And that’s something the world needs more of — not murder, but empathy. Being able to see the world through the eyes of people unlike yourself is the key to understanding why they do what they do. That’s why we love stories: we get to see the protagonist’s world through his or her eyes while rooting for them to overcome their adversities; and the well-written shows like Breaking Bad, Mad Men, or Dexter will have us rooting for the protagonist, even though he or she is willing to do some unsavory deeds to get ahead.

Now these are all fictional stories, but our capacity to empathize with the people in these shows and judge them based on why they do what they do, rather than what they do, is a skill we can use with people in the real world who are unlike us. To be able to see through the eyes of another, even if he is a diametric opposite, can help you communicate better, reach agreement, build a relationship, and even make you happier. Though you may not be willing to do what someone else has done, to be able to connect with why he does it is the first step to bringing unlike people together — a must in an increasingly connected world.

Whether you agree with me or not, chances are we both want to live better lives in a better world, and that is a great starting point for coming together and creating it.

The Best Lesson That Can Be Learned From Ferguson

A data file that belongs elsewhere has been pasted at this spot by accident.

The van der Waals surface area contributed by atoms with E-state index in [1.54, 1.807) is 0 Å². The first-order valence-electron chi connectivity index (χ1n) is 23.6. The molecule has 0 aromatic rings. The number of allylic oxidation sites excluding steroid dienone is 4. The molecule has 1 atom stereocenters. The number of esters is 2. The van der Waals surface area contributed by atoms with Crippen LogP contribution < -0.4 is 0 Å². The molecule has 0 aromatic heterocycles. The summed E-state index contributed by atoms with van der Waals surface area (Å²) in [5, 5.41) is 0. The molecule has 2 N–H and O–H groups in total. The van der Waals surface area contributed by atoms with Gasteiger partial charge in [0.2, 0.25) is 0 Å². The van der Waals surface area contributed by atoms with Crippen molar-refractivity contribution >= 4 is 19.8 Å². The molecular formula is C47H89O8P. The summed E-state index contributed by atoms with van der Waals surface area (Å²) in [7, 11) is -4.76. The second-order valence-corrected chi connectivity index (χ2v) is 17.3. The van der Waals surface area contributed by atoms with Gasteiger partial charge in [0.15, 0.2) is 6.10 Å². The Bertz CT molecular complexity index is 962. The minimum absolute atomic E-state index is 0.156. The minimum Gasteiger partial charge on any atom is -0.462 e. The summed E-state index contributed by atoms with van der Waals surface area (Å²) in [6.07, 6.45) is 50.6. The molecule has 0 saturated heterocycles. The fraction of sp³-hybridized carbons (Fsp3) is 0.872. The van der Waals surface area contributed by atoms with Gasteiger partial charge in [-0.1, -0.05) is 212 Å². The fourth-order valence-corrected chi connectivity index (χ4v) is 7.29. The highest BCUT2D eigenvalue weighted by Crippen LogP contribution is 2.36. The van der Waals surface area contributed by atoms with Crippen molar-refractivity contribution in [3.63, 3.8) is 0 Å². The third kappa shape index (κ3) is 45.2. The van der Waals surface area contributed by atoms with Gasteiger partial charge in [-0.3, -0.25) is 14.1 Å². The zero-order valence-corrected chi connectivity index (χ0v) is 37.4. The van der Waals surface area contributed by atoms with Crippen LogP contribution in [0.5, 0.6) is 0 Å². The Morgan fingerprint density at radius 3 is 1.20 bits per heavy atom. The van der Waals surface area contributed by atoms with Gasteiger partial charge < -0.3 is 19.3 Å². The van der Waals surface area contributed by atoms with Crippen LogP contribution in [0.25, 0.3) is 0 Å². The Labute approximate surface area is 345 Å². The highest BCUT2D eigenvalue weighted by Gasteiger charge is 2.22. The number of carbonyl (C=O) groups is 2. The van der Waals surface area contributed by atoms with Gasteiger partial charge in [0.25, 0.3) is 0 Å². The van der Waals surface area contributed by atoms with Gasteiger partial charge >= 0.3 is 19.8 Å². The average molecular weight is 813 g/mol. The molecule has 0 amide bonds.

One thing that our society is sorely lacking is something called acceptance. Not the acceptance where everyone is included or favorably received in a group, but acceptance of what is. In the Michael Brown case out of Ferguson, the only messages that have been spread are messages of blame, complaint, victimization, and hate. Acceptance of what is relies on living in the present moment and not allowing the past to create pain for the present and future. When we live in the past and try to figure out what or who is to blame, we do nothing to move forward. When we accept what is in the present moment, we can see what the most effective action will be, and in a state of acceptance, that usually begins with forgiveness. Some guy named Jesus once said, “Turn the other cheek.” This doesn’t mean “Let your attacker knock the snot out of you,” it means to stop resisting what has already transpired so that the now (which is really all there is) can be fully accessed and positive direction can be taken. Violence is a negative byproduct of resistance, and if we continue to resist what is, violence will continue. This shooting has nothing to do with violence between races, it has to do with resisting what is. By accepting, we initiate the process of taking action, initiating change, and achieving goals. Don’t focus on one of the 100 things that could happen, but instead focus on what can be done now to spread acceptance. I have developed an important statement that I live by if I sense myself starting to deny the present moment by resisting: “It’s not ‘what if?’ it’s ‘what now?'” What’s done is done and nothing can be done about it but to learn and grow from it. “What am I doing that I could be doing differently to bring about the results I want? What am I not doing that I could be doing to get a different result? When should I start this behavior? NOW.” Protesting won’t do anything. Blaming and complaining about corruption won’t do anything. No positive result is EVER achieved from a place of resistance. Only acceptance. By accepting what is, we are more likely to view our surroundings using different perspectives and, therefore, make more educated decisions. The goal is peace, right? So is what you’re thinking, doing, or saying bringing us closer to this goal? If you’re resisting, 100% hell no, it’s not. Accept. Ask “What now?” Learn. Grow. Create the future you want. There is a greater good hiding under every event. Find it and expand it by accepting. That’s all I have to say about this.